Epiphany Woodson won three state championships at Providence Day before she graduated in 2007. She’s one of the 10 or 15 best girls’ players ever from Mecklenburg County.
Now Woodson feels she might be coaching a player who could be an all-time great, just like her.
Woodson is an assistant coach at Myers Park, working under her old high school coach, Barbara Nelson. That gives her a close-up view of 5-foot-9 junior point guard Aliyah Mazyck every day in practice and two or three times a week in games.
Mazyck was fighting a virus during Tuesday’s 53-35 win over West Forsyth in the state quarterfinals. She was literally playing half-speed. There were very few of her traditional hyper-speed cross-overs and drives to the basket that keep opposing coaches up late at night trying to figure how to cut her off.
She still made a few plays – a wicked cross-over that left a defender falling as Mazyck leaned into a pretty fadeaway jumper; a drive to the basket where she jumped over and around a defender trying to take a charge – that made Woodson shake her head.
“Aliyah Mazyck,” Woodson said in a hallway at the Greensboro Coliseum, “is a second away from great. She’ll be better than I was as a junior. I have to give it to her. She can pretty much do it all.”
Mayzck, of course, is lucky to have a former star like Woodson, who was a dominant point guard, advising her every day in practice. Woodson played at Miami and then at Charlotte before playing pro ball in Europe. She thinks that with some improved decision-making, shot selection and attention to defense, Mayzck will be on the same type of path.
“She’s continiously getting better,” said Woodson, who is finishing work on her master’s degree at Charlotte and hopes to be a head coach some day. “She means well. She’s an awesome player. I love to watch her play. She’s a joy to coach, a joy to be around. She’s finally gotten to the point where she’s listening and she’s ready to take herself to the next level.”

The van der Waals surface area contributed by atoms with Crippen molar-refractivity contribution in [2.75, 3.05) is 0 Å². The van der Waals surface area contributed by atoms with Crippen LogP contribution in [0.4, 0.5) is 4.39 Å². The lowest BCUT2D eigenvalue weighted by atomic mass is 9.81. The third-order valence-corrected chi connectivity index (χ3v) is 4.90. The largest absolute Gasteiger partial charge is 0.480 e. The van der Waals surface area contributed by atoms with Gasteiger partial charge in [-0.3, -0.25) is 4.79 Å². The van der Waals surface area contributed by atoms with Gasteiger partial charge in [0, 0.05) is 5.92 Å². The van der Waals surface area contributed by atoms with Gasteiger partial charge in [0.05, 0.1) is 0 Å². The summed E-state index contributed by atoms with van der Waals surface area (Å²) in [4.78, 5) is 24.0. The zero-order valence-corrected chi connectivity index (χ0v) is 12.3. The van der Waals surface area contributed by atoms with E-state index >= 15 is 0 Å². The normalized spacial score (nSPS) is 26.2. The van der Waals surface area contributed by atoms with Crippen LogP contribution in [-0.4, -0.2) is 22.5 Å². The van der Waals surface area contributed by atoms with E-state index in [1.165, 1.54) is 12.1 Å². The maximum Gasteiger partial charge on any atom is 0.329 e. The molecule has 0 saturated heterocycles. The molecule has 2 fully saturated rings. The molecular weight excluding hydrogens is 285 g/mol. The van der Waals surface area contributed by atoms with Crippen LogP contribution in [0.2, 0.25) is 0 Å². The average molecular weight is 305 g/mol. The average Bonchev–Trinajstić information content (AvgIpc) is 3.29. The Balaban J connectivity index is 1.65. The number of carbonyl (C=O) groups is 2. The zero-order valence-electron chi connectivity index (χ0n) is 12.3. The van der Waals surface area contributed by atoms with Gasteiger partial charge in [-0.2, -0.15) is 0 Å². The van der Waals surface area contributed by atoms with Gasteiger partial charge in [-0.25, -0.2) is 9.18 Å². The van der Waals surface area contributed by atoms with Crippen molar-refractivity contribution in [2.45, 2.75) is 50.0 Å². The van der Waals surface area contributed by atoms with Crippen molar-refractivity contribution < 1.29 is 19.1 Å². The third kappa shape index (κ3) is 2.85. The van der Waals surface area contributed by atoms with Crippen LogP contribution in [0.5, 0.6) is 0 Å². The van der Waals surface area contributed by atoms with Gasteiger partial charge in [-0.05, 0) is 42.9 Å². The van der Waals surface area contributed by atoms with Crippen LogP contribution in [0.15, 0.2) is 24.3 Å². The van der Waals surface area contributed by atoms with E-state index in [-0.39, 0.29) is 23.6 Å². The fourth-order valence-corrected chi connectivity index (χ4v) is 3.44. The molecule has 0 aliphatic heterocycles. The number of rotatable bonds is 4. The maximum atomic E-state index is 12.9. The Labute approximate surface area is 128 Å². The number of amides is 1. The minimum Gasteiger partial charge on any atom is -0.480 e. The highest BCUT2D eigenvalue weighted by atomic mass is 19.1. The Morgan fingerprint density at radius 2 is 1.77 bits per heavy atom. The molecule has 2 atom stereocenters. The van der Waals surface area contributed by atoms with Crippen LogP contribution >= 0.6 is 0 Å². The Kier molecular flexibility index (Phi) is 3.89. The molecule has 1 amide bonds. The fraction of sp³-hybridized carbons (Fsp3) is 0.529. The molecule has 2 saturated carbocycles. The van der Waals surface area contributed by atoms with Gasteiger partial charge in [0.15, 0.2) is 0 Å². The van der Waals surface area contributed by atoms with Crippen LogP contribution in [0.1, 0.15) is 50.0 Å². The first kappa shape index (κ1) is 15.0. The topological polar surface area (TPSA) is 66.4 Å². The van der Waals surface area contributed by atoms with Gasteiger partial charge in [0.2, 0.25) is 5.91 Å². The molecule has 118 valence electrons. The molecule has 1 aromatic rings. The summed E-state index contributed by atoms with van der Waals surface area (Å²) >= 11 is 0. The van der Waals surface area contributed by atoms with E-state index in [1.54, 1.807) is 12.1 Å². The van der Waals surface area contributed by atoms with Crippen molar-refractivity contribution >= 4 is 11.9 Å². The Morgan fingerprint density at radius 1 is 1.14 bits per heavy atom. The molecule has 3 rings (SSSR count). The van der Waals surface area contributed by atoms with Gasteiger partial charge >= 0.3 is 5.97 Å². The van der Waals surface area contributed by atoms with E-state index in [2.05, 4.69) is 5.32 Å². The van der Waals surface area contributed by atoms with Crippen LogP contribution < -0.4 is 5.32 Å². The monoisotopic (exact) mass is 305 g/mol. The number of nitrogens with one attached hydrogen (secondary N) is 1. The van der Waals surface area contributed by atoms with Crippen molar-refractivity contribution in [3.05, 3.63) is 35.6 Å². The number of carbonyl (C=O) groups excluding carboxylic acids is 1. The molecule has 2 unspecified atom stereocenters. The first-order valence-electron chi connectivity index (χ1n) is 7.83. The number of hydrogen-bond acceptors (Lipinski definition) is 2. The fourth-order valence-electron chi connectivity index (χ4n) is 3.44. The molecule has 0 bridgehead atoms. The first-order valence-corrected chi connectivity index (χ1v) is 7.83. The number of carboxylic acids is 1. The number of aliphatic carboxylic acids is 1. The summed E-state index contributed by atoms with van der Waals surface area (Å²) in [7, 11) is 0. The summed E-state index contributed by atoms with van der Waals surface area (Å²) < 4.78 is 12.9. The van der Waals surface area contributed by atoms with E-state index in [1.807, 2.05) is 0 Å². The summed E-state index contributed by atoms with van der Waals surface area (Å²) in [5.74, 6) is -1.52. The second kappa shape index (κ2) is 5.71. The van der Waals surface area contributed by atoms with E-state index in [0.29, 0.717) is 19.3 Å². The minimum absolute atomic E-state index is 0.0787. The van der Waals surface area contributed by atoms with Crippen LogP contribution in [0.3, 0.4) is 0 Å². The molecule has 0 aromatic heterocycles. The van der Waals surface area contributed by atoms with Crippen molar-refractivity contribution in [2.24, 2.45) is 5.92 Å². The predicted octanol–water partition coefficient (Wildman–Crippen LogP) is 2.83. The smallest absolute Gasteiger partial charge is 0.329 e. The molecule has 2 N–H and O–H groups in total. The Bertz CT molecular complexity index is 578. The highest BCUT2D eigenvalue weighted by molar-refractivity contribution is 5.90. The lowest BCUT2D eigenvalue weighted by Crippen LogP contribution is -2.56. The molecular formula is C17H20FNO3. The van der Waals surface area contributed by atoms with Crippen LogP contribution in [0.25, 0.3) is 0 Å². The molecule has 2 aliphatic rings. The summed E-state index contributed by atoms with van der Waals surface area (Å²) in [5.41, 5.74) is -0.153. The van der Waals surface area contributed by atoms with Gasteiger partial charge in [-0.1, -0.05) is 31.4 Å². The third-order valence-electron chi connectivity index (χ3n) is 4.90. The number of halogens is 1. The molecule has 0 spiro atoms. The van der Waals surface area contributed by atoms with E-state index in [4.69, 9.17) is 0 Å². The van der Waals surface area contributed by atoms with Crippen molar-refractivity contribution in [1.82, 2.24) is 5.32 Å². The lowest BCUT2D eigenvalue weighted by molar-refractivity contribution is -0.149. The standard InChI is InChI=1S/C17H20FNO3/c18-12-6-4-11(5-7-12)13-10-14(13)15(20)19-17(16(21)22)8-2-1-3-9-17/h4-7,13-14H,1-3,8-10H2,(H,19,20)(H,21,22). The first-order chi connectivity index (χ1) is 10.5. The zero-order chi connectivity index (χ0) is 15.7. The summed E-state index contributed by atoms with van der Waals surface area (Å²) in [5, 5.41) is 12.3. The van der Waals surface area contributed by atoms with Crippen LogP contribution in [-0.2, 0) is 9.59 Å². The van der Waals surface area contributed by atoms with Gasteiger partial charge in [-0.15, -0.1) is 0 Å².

Like her former All-American player, Nelson marvels at Mazyck’s ablity.
Mazyck, who is getting attention from colleges in the ACC, SEC and PAC-10, is ranked as high as No. 37 nationally in her class. She wants to be a McDonald’s All-American next season, and if she keeps developing at this rate, she’ll have a shot.
She has incredible speed and quickness, and she handles the ball as well – or better – than any girls’ player I’ve seen this season. She defends. She’s hungry for the ball, and I love her demeanor. She chews her gum. She talks a little, but she doesn’t react to much of anything.
She just keeps coming.
“Aliyah is so good because she plays the game with such body control,” Nelson said. “She watches the game all the time and she plays against guys all the time. And she’s a basketball junkie, and when you love the game like she does, you soak it up constantly. She’s learned to take her God-given abilities and add the mental side to it.”
From where I sit, it’s become quite a scary combination.